Upper Valley MEND Gleaning program builds community and feeds the hungry in NCW
One of the best ways we can build community while feeding the hungry is to more fully develop a gleaning program in North Central Washington. In a gleaning program, volunteers harvest leftover fruits and vegetables from local farmers. It’s a virtuous circle of contribution.
Upper Valley MEND (Meeting Each Need with Dignity), a nonprofit based in Leavenworth, took a giant leap forward in its Community Harvest gleaning program this year, according to coordinator Oliver Crain. Fresh fruits and vegetables from local farms allow those in need in our communities to eat a healthier diet while providing the opportunity for farmers to make important contributions to the community and reduce the amount of wasted food.
Support from the Wenatchee Valley Farmer’s Market in the form of donated cold storage space was key to increasing the amount of food going to local food banks, including MEND’s own Community Cupboard operation and the Community Action Council’s regional food bank distribution center. Farmers Market Executive Director Britany Meiklen-Fink helped make that contribution possible, Crain said. Having cold storage meant that food that might spoil can be kept fresh longer. Gleaning contributed up to 50 percent of the fresh produce in regional food banks, Crain told me.
Gleaning is an all-volunteer process and Upper Valley MEND has a stable of volunteers from across Chelan, Douglas, and Grant counties who create their own sense of community by contributing time and energy to harvest food when it becomes available. MEND is building a growing list of local farmers and backyard fruit growers who are willing to contribute excess produce.
Crain, a graduate of Wenatchee High School, studied environmental policy and economics when he was at Western Washington University and then went into teaching for four years. He started with MEND a year ago last September. “My favorite part is working with the people,” said Crain, referring to the gleaning volunteers, the growers, distributors and even clients who receive the produce at food banks. He enjoys being the hub of the wheel that makes this amazing community process work.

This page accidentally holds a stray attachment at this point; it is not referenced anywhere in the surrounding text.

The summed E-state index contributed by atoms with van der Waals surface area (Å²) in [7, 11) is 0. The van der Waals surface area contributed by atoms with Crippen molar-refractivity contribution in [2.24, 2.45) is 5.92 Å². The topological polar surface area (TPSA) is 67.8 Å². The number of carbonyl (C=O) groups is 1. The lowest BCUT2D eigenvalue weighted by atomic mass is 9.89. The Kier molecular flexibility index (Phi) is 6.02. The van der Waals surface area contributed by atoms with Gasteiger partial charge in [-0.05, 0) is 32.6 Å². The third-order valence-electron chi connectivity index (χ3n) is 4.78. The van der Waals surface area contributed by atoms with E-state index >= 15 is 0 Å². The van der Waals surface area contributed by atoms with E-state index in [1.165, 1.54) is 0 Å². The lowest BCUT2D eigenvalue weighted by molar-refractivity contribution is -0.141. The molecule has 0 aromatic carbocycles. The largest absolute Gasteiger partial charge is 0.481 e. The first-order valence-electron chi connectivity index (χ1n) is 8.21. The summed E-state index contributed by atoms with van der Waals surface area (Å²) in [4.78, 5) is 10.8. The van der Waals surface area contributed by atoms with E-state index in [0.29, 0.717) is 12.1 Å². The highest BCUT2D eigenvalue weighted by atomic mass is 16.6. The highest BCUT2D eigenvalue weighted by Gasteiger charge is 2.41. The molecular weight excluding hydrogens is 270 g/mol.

About half of the food gleaned goes to Community Action Council for food bank distribution in Chelan and Douglas counties, while the rest goes to the Community Cupboard in Leavenworth, the Salvation Army, Lighthouse Ministries, and other area food pantries. To feed hungry people nutritious local food contributed by farmers and processed by volunteers is his definition of meaningful employment. “I hate to see food go to waste,” Crain told me.
Gleaning is just starting to take off in North Central Washington and Crain sees lots of opportunities to take food that is going to spoil in backyard gardens and small farms and get it into the stomachs of people who are hungry in our midst. One unique gleaning operation made noise on social media recently. A Cashmere orchardist and his wife had a beautiful crop of Cameo apples that couldn’t be profitably packed and they called MEND to figure out how to make use of as many apples as possible.
MEND coordinated two gleans on the property. The first was powered by 24 local volunteers who field packed the apples with trays and boxes donated by Keyes Fibre and Northwest Wholesale of Wenatchee. Those apples, 4200 lbs. in all, where distributed locally by the Community Action Council. The second glean was a statewide project that involved volunteers from Northwest Harvest and Rotary First Harvest. Rotary First Harvest and MEND supplied more than 40 volunteers from Yakima, Seattle, Wenatchee and Leavenworth, including 10 members of the Interact Club at Cascade High School. Crain said 20 bins of apples totaling 18,000 pounds of apples were picked and shipped throughout the state.
This is what community collaboration and cooperating creates in our communities. This is community creation at its finest because when people are working together for the common good, something magical always happens.
The Community Harvest program costs MEND very little money a year to administer, and, in 2016, rescued over $80,000 worth of food, according to MEND executive director Kaylin Bettinger. Imagine what would be possible if local individuals or businesses stepped up to fund this wonderful effort.
If you are interested in learning more about the gleaning program at Upper Valley MEND, contact Crain at [email protected] or visit MEND’s web site at uvmend.org. MEND is going to be part of the Community Foundation of North Central Washington’s Give NCW effort this holiday season, and that will be another opportunity for the community support this work. Besides a grant from the foundation, community members will be invited to add their contributions.